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So we'll say if n == 0 or

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if n == 1: then we'll return True.

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We've verified that it's sorted.

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Now, to conclude our function we're going to write out one line of code that will

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actually do quite a bit of work.

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So first we'll say return list[0], so we'll take the first element of the list

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and we'll compare and see if that's less than the second element in the list.

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Okay, so first we'll check that the first element in the list is less than

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the second element in the list.

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This returns either true or false, so we can return that directly.

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But this isn't sufficient.

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If it were, we could trick the verify function by only sorting the first two

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elements in the list.

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So to this return statement, we're going to use an and

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operator to add on one more condition.

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For this condition,

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we're going to make a recursive function call back to verify_sorted.

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And for the argument, we're going to pass in the list

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going from the second element all the way to the end.

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Let's visualize how this would work.

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We'll use a five element list as an example.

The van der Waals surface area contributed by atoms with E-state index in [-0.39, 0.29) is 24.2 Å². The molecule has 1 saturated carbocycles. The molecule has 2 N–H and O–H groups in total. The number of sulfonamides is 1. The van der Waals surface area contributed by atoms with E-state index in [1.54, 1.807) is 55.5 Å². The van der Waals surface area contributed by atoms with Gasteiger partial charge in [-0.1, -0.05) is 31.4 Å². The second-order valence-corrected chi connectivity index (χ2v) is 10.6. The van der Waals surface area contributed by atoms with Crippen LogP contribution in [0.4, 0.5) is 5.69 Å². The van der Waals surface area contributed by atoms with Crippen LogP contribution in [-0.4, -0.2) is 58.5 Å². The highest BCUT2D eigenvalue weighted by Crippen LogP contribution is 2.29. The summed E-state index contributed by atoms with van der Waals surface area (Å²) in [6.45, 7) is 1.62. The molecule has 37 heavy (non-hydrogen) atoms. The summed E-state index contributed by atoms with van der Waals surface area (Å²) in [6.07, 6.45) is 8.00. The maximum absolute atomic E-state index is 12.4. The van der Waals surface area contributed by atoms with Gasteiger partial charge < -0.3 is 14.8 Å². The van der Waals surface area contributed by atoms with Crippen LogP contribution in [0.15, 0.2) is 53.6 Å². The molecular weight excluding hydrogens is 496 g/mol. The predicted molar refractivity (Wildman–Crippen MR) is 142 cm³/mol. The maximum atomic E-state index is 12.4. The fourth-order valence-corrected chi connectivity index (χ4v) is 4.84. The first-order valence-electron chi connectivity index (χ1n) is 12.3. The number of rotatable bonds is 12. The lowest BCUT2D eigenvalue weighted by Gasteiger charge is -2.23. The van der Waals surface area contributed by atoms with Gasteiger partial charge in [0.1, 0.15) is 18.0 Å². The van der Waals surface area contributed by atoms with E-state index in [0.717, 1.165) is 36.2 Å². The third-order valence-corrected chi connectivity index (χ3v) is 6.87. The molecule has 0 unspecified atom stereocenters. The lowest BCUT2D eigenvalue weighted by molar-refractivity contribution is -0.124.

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So we'll call verify_sorted and pass in the entire list.

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This list is not 1 or 0 elements long, so we skip that first if statement.

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There's only one line of code left in the function, and

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first we check that the element at index 0 is less than the element at index 1.

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If this is false, the function returns immediately with a false value.

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An and operator requires both conditions to be true for

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the entire line of code to return true.

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Since the first condition evaluates to false,

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we don't need to bother evaluating the second.

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The second condition is a recursive call with a sublist containing elements from

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the original list starting at position one and going to the end.

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So in the second call, again, we can skip that first if statement and proceed

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to check whether the value at element 0 is less than the value at element 1.

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Remember that because this list is a sublist of the original starting at